University to develop solar house for contest

By Brian Mellen

Faculty members and students at the University are currently developing a solar powered house for a student competition in Washington D.C.

Along with 19 other colleges from around the globe, University students will be entering their own solar powered house to compete in the Solar Decathlon 2007. As the U.S. Department of Energy’s Web site states, the ultimate goal of the competition is “to design, build and operate the most attractive and energy-efficient solar powered home.”

The teams from each school will be judged based on ten contests to determine the overall winner. The school that wins the most overall contests wins the competition. The different categories used for judgment include areas like the overall design of the building as well as the energy-efficiency of the home. In order to build these homes, students and faculty in many different areas of expertise have become involved with the project.

Michael McCulley, associate professor of architecture, who recently left his post as associate dean, said students in architecture have shown particular interest. He said there are over 200 students who would like to contribute.

“We have all this enthusiasm.” McCulley said. “We have to harness it in a particular direction.”

McCulley was one of the people who started the project. Even though the U.S. Department of Energy provided the project with a $100,000 grant to start operations, McCulley said more money is required. The University is also contributing money for the house. Total costs are expected to be around $500,000.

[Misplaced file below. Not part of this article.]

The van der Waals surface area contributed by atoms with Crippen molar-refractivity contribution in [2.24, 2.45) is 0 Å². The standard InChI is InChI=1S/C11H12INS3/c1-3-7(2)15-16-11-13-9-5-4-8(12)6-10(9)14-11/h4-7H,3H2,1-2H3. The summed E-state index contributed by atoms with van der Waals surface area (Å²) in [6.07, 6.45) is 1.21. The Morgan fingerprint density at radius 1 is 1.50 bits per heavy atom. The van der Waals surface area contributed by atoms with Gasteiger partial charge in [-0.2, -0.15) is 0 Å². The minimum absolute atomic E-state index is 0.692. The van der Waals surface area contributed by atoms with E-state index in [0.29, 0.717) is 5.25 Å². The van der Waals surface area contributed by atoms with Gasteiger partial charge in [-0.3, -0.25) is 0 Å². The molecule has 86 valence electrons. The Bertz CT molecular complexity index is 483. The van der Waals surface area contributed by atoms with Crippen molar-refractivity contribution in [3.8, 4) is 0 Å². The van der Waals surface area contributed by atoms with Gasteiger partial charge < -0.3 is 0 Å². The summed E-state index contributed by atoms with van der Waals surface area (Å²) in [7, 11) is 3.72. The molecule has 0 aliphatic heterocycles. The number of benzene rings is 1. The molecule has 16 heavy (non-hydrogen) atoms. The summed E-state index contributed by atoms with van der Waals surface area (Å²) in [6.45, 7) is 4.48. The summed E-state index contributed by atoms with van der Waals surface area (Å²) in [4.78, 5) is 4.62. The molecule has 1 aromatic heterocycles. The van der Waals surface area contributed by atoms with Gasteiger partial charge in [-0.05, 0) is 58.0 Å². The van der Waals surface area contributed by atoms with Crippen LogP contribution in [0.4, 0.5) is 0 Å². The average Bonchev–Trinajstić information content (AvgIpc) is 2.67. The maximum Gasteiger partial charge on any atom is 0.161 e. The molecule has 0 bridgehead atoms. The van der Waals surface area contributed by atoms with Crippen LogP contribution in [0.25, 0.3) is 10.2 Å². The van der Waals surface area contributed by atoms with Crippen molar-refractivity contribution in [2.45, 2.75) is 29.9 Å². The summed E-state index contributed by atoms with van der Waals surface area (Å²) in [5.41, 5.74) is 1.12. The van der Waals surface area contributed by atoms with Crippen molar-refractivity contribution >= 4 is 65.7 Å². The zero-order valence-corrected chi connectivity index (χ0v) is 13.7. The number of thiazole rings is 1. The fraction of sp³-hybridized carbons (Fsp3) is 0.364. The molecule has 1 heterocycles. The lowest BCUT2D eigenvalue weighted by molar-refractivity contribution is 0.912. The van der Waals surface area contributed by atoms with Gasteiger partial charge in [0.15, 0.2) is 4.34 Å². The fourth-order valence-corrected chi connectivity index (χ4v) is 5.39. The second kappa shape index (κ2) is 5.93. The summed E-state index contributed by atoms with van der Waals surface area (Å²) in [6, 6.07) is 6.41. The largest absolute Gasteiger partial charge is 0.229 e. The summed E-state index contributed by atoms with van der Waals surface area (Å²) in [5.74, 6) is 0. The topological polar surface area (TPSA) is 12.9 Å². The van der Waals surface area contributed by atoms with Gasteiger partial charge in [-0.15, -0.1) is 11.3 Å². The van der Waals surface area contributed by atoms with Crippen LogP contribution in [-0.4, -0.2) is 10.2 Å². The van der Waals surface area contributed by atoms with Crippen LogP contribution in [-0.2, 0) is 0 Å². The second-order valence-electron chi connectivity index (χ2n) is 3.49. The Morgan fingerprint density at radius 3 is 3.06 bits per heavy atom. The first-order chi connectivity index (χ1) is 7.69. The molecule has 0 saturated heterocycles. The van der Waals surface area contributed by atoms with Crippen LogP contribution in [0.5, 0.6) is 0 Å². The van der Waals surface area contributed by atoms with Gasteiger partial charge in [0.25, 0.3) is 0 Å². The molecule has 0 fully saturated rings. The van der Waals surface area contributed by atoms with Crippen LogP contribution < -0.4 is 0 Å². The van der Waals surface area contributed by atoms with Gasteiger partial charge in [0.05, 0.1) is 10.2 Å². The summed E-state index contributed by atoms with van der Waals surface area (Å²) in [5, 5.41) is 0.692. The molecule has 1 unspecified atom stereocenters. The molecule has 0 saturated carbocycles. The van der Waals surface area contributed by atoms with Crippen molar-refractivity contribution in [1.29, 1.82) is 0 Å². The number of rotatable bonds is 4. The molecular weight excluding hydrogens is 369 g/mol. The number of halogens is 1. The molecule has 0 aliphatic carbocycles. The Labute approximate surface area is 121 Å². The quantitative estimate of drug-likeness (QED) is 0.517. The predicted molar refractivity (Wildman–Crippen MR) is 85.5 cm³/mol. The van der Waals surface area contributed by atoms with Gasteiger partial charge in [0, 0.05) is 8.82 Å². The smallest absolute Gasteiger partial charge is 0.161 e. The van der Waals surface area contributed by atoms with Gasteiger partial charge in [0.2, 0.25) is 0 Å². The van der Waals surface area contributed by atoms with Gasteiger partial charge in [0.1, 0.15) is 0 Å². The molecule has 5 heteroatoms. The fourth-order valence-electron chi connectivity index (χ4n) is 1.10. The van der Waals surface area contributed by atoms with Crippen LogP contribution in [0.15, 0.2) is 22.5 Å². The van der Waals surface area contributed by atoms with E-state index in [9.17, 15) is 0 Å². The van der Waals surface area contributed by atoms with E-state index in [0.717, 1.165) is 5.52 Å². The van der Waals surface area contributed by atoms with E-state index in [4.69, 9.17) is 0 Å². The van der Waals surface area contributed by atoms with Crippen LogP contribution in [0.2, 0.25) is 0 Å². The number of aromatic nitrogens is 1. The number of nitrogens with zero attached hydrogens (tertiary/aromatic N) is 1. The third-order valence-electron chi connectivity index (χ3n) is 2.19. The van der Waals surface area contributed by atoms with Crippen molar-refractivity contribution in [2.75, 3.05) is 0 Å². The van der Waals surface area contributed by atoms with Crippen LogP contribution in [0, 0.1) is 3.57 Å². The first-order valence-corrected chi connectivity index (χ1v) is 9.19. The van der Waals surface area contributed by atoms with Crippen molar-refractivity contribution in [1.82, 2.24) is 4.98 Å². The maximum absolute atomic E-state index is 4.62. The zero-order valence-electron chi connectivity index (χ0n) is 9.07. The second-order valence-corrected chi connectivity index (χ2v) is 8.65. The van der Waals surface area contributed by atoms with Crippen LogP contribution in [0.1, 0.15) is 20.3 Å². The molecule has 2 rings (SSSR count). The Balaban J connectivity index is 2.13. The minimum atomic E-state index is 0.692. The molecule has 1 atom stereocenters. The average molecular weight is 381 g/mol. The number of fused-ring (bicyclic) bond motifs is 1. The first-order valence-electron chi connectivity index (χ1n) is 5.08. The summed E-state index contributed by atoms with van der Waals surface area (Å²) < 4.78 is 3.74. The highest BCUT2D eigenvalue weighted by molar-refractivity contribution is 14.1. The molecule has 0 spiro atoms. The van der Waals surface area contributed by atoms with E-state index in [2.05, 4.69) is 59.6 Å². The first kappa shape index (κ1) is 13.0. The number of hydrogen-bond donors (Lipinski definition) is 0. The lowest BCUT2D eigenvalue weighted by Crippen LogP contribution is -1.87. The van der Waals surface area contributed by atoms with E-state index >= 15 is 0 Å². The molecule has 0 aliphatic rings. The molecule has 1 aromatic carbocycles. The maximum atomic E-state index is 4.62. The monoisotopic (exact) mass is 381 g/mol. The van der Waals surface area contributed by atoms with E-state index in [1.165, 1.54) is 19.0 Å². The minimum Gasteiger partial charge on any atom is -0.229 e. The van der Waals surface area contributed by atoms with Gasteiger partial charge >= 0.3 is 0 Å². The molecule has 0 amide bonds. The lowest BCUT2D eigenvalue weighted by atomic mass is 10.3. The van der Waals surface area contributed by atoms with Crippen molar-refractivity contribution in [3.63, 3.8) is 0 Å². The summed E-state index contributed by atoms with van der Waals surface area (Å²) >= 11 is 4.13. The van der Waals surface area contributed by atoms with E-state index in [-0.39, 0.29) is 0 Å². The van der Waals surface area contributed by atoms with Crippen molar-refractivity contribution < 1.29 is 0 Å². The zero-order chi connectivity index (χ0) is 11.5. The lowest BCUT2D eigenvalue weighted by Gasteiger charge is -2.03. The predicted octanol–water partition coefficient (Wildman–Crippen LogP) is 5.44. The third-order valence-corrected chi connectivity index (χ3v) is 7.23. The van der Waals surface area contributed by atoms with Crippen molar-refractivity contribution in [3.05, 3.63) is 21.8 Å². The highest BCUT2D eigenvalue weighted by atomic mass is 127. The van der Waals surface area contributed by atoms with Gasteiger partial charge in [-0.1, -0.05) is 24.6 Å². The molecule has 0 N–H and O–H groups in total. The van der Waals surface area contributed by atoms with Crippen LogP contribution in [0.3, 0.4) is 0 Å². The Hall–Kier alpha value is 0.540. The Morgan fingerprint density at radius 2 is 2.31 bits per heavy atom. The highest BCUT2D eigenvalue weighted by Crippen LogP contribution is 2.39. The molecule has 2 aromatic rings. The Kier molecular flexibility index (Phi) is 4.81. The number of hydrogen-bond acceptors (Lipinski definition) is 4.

“In some ways, (the costs are) only the seed because you have to go out and look for support from other places,” McCulley said.

McCulley said one of the greatest challenges facing the undertaking is getting everything organized.

Jason Wheeler, graduate student, is one of the team leaders involved in architecture.

“We’re going to be teaching all of the students that are involved in the project about what it takes to build a sustainable house,” Wheeler said.

Wheeler said most of the students are volunteers and others are participating as part of an independent study.

The competition is not until Fall 2007 and Illinois’ team will face schools like Massachusetts Institute of Technology and University of Colorado, the returning champion.

The competitions have been held about every two years since 2002.

Wheeler already foresees Illinois’ team doing well when it is finally time to face the judges.

“We’ll do well across the board,” Wheeler said. “We may not take first individually in each one of the competitions, but we have a really solid presence in all of the areas.”

Wheeler said one of the competition’s goals is to increase public awareness of solar power.

“As energy costs are increasing in terms of fuel, all of a sudden people become more interested in alternative energy sources,” Wheeler said.

The competition takes place at the National Mall in D.C. Wheeler hopes that, because of the location, it will draw some attention from the media and politicians.

Trishan Esram, who is the student leader for the electrical engineering portion of the project, can’t start work just yet. He is waiting on the architecture team to finish designing the roof, where the solar panels will go.

“We’re still working on stuff, working together,” Esram said. “I see a really big future in having a house that runs on solar power.”